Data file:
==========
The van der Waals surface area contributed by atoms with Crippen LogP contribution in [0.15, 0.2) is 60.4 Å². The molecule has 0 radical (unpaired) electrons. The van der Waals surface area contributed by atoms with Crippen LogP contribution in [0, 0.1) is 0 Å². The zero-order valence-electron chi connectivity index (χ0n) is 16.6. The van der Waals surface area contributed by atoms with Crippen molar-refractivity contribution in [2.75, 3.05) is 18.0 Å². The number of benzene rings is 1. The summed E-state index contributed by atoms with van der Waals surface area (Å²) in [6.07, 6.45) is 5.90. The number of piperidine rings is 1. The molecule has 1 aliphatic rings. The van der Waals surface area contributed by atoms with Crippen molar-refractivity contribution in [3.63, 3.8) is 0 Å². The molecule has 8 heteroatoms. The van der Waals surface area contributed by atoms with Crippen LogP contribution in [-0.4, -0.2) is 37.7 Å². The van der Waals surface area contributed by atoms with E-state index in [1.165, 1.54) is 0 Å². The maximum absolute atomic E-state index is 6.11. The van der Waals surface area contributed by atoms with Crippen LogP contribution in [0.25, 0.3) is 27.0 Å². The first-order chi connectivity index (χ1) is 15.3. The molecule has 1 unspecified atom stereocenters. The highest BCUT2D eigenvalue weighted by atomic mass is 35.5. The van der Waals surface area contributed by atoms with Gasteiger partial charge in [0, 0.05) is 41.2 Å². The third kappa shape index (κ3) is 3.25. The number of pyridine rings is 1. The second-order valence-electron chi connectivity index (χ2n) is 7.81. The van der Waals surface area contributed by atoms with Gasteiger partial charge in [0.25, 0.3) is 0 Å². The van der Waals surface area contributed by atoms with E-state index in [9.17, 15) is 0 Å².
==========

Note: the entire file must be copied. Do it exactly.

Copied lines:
The van der Waals surface area contributed by atoms with Crippen LogP contribution in [0.15, 0.2) is 60.4 Å². The molecule has 0 radical (unpaired) electrons. The van der Waals surface area contributed by atoms with Crippen LogP contribution in [0, 0.1) is 0 Å². The zero-order valence-electron chi connectivity index (χ0n) is 16.6. The van der Waals surface area contributed by atoms with Crippen molar-refractivity contribution in [2.75, 3.05) is 18.0 Å². The number of benzene rings is 1. The summed E-state index contributed by atoms with van der Waals surface area (Å²) in [6.07, 6.45) is 5.90. The number of piperidine rings is 1. The molecule has 1 aliphatic rings. The van der Waals surface area contributed by atoms with Crippen molar-refractivity contribution in [3.63, 3.8) is 0 Å². The molecule has 8 heteroatoms. The van der Waals surface area contributed by atoms with Crippen LogP contribution in [-0.4, -0.2) is 37.7 Å². The van der Waals surface area contributed by atoms with E-state index in [1.165, 1.54) is 0 Å². The maximum absolute atomic E-state index is 6.11. The van der Waals surface area contributed by atoms with Crippen LogP contribution in [0.25, 0.3) is 27.0 Å². The first-order chi connectivity index (χ1) is 15.3. The molecule has 1 unspecified atom stereocenters. The highest BCUT2D eigenvalue weighted by atomic mass is 35.5. The van der Waals surface area contributed by atoms with Gasteiger partial charge in [0, 0.05) is 41.2 Å². The third kappa shape index (κ3) is 3.25. The number of pyridine rings is 1. The second-order valence-electron chi connectivity index (χ2n) is 7.81. The van der Waals surface area contributed by atoms with Gasteiger partial charge in [0.25, 0.3) is 0 Å². The van der Waals surface area contributed by atoms with E-state index in [9.17, 15) is 0 Å².